I like to get up early in the morning.  I don’t always do it; it’s bizarrely common for my wife (whom I should say, does not enjoy getting up early) and me to begin our day with a two-hour symphony involving five different alarms and carefully calibrated snooze buttons.  In case you’ve never experienced the delicate timing of this, it means an alarm goes off approximately every five and a half minutes for two hours, and somehow we believe that’s more restful than just getting up, or accepting reality and setting  the alarm later – false hope should pay rent at our house.  At least I’m guessing that’s why we play the game.  We believe communication is vital to a good relationship as long as it happens after 9:00 am, so it’s possible that she has an entirely different perspective on the alarms, but I’m not ready to risk our marriage to find out. 

When I do make it up early, it’s great.  I have a job that involves a lot of interaction, an addiction to communication devices, and a two-year-old who believes that a thought doesn’t exist unless she says it out loud repeatedly, so 5-7 am  is the only quiet window in my day.  It gives me some time to read and listen, to focus before the distracting parts of my own brain wake up, and often to decide which of my different lives need most of my attention for the day. 

I have to schedule my work days ahead of time, so they’re the easiest to determine, since they’re not really up for debate.  Dad days require the most intentionality (at least if I’m going to make them good and not fall into the trap of treating them like a burden), because it feels like they have no deadline or due date, except when I look at her and realize that she’s two inches taller than when I last noticed and even I can’t remember when that happened or when she changed from a baby into a person and I’ve been here the whole time.  In those moments the deadline looms large.  The writing days will be patient the longest, but can get really pushy when they’re finally tired of waiting around for creating to become a priority.  There are even pay the bills, do some laundry, pretend you’re a handyman, and go to the grocery store unless you want to starve days (often my wife and I do some advanced musical chairs playing to see who gets stuck with this day).  And there are days when I leave all of them to fight it out among themselves and find my way to the beach, or the mall, or the couch, or even the kitchen, because the quickest way to quiet anything down is to feed it.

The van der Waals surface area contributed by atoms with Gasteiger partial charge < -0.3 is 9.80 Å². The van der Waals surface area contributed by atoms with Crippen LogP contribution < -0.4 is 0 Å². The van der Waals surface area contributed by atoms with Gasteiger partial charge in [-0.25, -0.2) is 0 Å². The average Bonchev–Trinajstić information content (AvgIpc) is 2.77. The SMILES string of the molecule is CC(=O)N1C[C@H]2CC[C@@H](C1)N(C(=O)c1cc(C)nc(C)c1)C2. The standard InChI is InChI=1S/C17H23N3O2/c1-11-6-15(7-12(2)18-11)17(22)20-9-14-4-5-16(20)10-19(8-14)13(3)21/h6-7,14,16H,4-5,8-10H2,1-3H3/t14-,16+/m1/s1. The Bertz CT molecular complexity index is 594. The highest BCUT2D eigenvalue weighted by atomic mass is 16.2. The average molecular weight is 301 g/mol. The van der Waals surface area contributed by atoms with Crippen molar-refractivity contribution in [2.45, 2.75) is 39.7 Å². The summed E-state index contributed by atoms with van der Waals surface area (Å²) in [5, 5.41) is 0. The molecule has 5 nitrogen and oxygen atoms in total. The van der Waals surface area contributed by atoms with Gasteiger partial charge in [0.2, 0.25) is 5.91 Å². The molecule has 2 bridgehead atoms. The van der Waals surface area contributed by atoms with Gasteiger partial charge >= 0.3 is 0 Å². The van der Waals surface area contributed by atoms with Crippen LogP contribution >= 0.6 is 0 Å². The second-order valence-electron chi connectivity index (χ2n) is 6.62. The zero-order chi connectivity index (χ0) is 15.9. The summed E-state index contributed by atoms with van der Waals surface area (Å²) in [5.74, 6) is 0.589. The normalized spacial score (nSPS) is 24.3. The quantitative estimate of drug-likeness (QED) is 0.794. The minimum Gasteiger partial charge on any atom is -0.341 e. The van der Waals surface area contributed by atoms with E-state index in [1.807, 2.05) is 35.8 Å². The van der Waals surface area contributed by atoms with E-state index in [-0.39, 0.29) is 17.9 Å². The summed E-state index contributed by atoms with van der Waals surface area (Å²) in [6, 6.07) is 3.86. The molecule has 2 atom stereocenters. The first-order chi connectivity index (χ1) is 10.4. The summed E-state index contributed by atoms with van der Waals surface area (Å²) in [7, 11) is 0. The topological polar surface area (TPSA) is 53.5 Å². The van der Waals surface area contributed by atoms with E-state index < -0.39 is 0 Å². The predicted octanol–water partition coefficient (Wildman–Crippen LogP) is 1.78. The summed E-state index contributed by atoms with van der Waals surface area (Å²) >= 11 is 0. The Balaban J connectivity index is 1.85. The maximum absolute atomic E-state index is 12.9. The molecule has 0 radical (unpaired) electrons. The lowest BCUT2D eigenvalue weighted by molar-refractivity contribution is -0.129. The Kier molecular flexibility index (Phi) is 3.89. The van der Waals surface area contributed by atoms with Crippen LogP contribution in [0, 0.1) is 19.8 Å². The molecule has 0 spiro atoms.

So on the good days, when it’s a little after 5, and I have some coffee and I’ve glanced quickly at my email and Facebook and Twitter and the New York Times and the local paper online (this goes faster than you’d imagine and who knows what could have happened overnight), I can settle in for just a little while.  My dad reads the obituaries in the paper every morning; he says it’s to make sure his name’s not in there.  I think for me too, my days are better when I start out making sure I’m alive.  It’s when I decide which life I’ll live today, which of my selves I’ll be, or at least work towards being.   Maybe one day I’ll get up early and find them all together, getting along, excited for one another, and we’ll all be the same. 

in Him all things hold together